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What to consider before having a baby at age 50

POSTED February 20, 2018 9:39 p.m.
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When Illinois Sen. Tammy Duckworth gives birth in April, she'll be the first U.S. senator to have a baby in office. She'll also be 50 years old.

In medical lingo, this makes Duckworth's pregnancy "geriatric," or since this is her second child, "elderly multigravida." But in widely shared photos of Duckworth working out, it's clear that the Purple Heart recipient is neither geriatric nor elderly.

The kinder term is "advanced maternal age," a category that describes an increasing number of American women who are having babies in their 40s and 50s.

In 2016, 786 babies were born in the United States to moms 50 or older, according to a report released in January by the National Center for Health Statistics. Twenty years ago, the number of women who gave birth at 50 or older was 144.

The number of women giving birth in their 40s has climbed steadily since 1997, as well, even as the birth rate for teens has declined. In 2016, the birth rate for women ages 40-44 was 11.4 births per 1,000 women, up 4 percent from 2015, according to government statistics. This was the highest birth rate for women in their 40s since 1966. Conversely, 2016 saw the continued decline of women giving birth in their 20s.

The increase in the number of women giving birth around the time of menopause is enabled in part because of advances in assisted reproduction, including IVF and egg freezing. Using donated or frozen eggs, there is no age limit on when a healthy woman can be pregnant, as evidenced by a woman in India who in 2016 gave birth to a child at age 72.

But some women in their 40s — and occasionally, in their 50s — can conceive without medical assistance.

Having a toddler underfoot in your early 20s, however, is quite different from having one in the house at 50 or 72. The younger mother may have more energy, but the older one often has more wisdom and money. But the experience of midlife pregnancy is largely positive for women who have experienced it, researchers say.

And women have been having babies at midlife as long as they've been having babies.

Why some wait

Duckworth, a first-term Democrat, is an Iraq War veteran who lost both legs in 2004 when a rocket-propelled grenade hit the helicopter she was flying. She has spoken candidly about her struggles to conceive, and her first child, a girl, was born three years ago after a decade of trying.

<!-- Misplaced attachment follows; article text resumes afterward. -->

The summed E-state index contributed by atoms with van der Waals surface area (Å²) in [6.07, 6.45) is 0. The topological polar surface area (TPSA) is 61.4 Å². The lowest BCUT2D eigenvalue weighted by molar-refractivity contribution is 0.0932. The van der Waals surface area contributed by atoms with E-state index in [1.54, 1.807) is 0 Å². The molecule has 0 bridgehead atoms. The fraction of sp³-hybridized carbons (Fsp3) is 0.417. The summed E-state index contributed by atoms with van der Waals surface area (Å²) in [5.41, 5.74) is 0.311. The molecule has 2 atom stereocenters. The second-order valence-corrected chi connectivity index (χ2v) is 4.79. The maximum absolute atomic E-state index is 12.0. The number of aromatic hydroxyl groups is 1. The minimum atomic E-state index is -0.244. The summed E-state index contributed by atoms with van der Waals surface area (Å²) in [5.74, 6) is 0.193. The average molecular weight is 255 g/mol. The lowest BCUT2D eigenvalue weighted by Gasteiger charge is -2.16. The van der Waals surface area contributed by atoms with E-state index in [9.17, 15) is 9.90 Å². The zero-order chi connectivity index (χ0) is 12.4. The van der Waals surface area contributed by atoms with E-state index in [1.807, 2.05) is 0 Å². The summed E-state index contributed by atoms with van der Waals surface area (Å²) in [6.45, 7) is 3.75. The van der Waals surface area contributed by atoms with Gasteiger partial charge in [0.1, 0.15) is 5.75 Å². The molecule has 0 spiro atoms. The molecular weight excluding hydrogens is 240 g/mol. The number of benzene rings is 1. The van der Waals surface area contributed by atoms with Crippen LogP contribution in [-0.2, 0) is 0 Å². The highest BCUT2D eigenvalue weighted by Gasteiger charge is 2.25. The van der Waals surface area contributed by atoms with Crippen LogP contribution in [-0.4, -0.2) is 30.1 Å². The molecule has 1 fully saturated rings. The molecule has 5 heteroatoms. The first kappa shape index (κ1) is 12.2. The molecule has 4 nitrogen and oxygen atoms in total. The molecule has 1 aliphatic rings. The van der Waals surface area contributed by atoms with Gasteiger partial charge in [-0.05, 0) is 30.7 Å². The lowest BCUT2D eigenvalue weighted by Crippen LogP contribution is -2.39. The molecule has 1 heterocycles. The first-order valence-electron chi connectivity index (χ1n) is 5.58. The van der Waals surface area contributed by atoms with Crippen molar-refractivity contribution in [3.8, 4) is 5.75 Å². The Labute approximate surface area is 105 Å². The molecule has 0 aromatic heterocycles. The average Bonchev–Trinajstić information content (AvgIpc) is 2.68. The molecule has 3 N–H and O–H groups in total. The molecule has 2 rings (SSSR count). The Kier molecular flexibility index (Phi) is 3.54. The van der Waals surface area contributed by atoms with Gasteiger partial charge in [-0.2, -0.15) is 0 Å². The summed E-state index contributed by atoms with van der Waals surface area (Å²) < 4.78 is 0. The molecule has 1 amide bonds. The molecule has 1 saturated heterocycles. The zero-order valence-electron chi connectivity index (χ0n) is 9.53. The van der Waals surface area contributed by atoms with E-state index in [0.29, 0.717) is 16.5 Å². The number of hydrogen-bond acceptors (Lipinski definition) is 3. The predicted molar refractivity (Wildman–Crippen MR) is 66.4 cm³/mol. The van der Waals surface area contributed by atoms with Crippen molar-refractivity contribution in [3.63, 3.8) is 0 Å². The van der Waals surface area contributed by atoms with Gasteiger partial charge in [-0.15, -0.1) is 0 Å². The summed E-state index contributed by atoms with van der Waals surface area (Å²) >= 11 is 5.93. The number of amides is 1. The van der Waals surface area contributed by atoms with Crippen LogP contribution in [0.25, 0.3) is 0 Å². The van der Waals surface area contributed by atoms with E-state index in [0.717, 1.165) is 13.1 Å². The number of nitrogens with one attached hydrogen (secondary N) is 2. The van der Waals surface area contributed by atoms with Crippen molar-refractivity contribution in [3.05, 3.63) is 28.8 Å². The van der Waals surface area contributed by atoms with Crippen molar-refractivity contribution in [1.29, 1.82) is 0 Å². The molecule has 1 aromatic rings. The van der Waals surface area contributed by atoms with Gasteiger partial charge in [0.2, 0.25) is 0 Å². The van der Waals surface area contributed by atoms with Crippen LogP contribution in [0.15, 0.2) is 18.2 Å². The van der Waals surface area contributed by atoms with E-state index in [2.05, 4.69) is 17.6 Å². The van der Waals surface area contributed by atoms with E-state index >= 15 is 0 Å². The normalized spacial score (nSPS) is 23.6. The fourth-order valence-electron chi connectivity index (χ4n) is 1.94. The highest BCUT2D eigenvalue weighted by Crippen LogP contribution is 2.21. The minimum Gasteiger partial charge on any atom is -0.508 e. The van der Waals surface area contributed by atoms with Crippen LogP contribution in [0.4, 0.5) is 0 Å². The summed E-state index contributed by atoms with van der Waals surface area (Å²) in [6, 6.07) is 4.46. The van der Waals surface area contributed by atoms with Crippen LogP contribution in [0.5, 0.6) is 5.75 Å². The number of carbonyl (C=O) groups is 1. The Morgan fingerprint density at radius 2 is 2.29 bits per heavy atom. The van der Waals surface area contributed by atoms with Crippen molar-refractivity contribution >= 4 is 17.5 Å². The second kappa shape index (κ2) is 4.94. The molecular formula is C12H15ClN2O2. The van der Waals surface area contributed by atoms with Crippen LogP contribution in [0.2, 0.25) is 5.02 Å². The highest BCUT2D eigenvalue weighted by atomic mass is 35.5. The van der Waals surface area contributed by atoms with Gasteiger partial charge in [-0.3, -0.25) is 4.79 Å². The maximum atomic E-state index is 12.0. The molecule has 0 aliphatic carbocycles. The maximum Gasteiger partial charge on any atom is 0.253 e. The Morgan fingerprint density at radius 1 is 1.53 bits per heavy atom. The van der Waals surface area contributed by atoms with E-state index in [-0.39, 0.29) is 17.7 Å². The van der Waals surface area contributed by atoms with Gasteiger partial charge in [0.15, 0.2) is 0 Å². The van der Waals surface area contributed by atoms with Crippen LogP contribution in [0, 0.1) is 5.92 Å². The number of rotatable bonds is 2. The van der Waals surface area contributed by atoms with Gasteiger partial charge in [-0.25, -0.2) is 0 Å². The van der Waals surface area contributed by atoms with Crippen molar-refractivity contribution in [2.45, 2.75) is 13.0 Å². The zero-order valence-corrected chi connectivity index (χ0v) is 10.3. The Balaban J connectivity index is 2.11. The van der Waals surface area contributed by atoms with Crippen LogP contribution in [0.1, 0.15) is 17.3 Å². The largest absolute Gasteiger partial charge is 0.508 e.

"This was a struggle to get pregnant," Duckworth told NBC News. "It is a struggle to be a working mom and to try to deal with all of these issues, and it was a very long journey for us to get to the point where we can have this second child, and we're just very, very blessed that we can do it. But yet, there are millions of women all across this country who continue to struggle."

The average age of menopause is 51, and the average at which a woman can have a healthy pregnancy and birth without fertility treatments is 41 years, said Dr. Erica B. Johnstone, a gynecologist and reproductive endocrinologist who teaches at the University of Utah Center for Reproductive Medicine.

Women who use donated eggs because they have trouble getting pregnant or carrying a pregnancy to term account for the majority of midlife pregnancies achieved through in vitro fertilization, Johnstone said.

Some women have to delay pregnancy because of a health issue, such as treatment for cancer. These women can have eggs removed and frozen for later use.

But an increasing number of women are opting to delay pregnancy because they are not yet married or simply focusing on their careers. When these women freeze their eggs for later use, it's called "social freezing." Some companies, including Facebook and Apple, are even making egg freezing an employee benefit.

It's not yet known how long a frozen egg by itself remains viable, but last year, a baby that was frozen as an embryo 24 years earlier was born in Tennessee.

And, Johnstone said, "There doesn’t appear to be an upper limit on the age which it is physically possible to become pregnant."

The woman in India who gave birth at 72 after trying for 46 years, however, shows that there may be an upper limit on the age at which parents can easily raise the child.

"Since he's been crawling, I'm on my hands and knees, and it's hard. My body can't take it. It's been harder than I thought," Daljinder Kaur told a reporter for Cover Asia Press.

The risks?

In Utah, 80 women aged 45 or older gave birth in 2016, up from 62 in 2015 and 70 in 2014, according to vital statistics reports from the Utah Department of Health.

Women who become pregnant in their 40s and 50s have an increased risk of complications that include gestational diabetes, pre-eclampsia, cesarean delivery and pre-term delivery of a baby with low birth weight. These risks increase with the mother's age, but they vary, depending on the woman's overall health, according to a 2015 study on social freezing published in the Canadian Medical Association Journal.

Most of these conditions occur because blood vessels change as we age, becoming thicker and stiffer, and pregnancy causes increased blood flow, said Johnstone.

"Pregnancy is a great stress test for a woman," she said. "If you want to see what kind of shape a person's heart is in, you can have them get on a treadmill and do a stress test. Pregnancy does the same thing."